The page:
As a child growing up in the 90s, it was impossible to not be swept in the craze that was Power Rangers. The flashy moves, the colour outfits, and the utterly mental enemy designs – it was all ramped up to eleven and I couldn’t get enough of it. Chroma Squad uses Power Rangers as its source material to the point it proudly displays this in its opening title screen, which doesn’t come as a surprise when you look at the outfits and overall tone.
Stoney, 36, was elected Richmond’s third at-large mayor in November. Levar Stoney realized his family was poor when he entered the second grade. It was the beginning of the school year, and teachers sent a stack of forms home for parents to fill out. Most needed nothing more than contact information or a signature. But one, a slip permitting students to take textbooks home, required a fee of about $20.
Let us talk, for a moment, about the importance of the musical numbers that producers choose to represent their respective shows on the Tony Awards telecast. This is your four or five minutes to sell your show and make the case for audiences to come. It’s a great big commercial, essentially, so go big or go home. It’s also important that it gives us at least an inkling of what the show is about.
Muck Rack makes it simple to find people, tweets, or articles that mention any name, keyword, company, hashtag etc. We've compiled this guide to help you make the most of your search.
Selecting a term
Start searching tweets, articles from media outlets, articles mentioned in tweets, journalists'
names, titles and bios with some suggested searches:
Companies or Topics (e.g. iPhone, Microsoft)
Phrases (e.g. "cloud computing") — use quotes to keep the terms together
Twitter handles (e.g. @username) — returns those who have mentioned or replied to
Names (e.g. "David Pogue")
Hashtags (e.g. #sxsw, #london2012)
Bio details (e.g. vegan, Olympics, father)
Muck Rack's Advanced Search allows for many boolean operators.
Find results that mention multiple specified terms, use AND or
+. For example, ensure each result contains both Elon Musk and Mark Zuckerberg by
searching Obama AND Romney or Obama + Romney.
Use the operators OR or , to broaden your search when you'd like either of
multiple terms to appear in results. (This is the default behavior of our search when no operators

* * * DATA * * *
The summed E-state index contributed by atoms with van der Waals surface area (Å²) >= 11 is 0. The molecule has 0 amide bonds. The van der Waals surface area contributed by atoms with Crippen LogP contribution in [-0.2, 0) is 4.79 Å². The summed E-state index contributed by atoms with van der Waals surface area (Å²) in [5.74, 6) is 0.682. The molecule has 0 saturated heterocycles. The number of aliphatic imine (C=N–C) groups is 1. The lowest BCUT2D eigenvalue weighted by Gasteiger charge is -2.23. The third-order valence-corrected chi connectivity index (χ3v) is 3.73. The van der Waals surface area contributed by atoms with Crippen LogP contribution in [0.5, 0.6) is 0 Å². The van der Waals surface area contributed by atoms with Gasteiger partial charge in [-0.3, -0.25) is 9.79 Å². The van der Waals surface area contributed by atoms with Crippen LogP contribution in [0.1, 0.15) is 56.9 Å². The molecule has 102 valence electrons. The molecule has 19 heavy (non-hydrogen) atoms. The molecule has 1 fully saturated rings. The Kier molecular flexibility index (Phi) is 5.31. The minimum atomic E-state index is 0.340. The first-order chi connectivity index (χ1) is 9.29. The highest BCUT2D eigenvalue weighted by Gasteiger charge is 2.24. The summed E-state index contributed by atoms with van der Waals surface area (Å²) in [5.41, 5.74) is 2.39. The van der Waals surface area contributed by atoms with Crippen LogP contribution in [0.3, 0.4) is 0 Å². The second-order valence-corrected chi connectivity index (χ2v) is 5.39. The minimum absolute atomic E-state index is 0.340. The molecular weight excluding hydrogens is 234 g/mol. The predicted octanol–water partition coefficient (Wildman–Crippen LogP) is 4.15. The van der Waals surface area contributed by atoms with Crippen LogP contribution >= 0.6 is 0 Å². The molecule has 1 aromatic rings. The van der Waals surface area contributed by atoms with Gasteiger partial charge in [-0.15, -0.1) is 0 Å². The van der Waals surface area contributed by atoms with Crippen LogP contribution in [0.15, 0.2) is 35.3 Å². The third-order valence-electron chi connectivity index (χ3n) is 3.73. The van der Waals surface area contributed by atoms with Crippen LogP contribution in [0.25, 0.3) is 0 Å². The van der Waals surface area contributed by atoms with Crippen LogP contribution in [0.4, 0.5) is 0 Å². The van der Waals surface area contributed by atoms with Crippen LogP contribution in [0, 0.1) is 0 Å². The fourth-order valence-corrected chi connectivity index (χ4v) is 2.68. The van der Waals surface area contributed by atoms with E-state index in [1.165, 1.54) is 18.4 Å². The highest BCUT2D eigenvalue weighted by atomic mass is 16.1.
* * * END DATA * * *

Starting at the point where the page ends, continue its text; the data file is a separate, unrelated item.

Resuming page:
are used.) For example, search for democrat OR republican to find results that refer to
Democrats and/or Republicans.
Use NOT or - to subtract results from your search. For
example, searching Disney will yield results about the Walt Disney Company as well as Walt Disney
World Resort. To exclude mentions of Disney World, search for Disney -World or Disney
When using one of these operators with a phrase, enclose it in quotation marks. For example, you can
find results about smartphones excluding Apple's iPhone 4S by searching smartphone -"iPhone
Exact case matching or punctuation
If you're searching for a brand name or keyword that relies on specific punctuation marks or capitalization, you can
find results that match your exact query by adding matchcase: before the keyword you're searching for, like matchcase:E*TRADE .
Use parentheses to separate multiple
boolean phrases. For example, to find journalists talking about having fun in Disney World or
Disneyland, search for ("disney world" OR disneyland) AND fun.
An asterisk can be used to search for any variation of a root word truncated by the asterisk. For example, searching for admin* will return results for administrator, administration, administer, administered, etc.
A near operator is an AND operator where you can control the distance between the words. You can vary the distance the near operation uses by adding a forward slash and number (between 0-99) such as strawberries NEAR/10 "whipped cream", which means the strawberries must exist within 10 words of "whipped cream".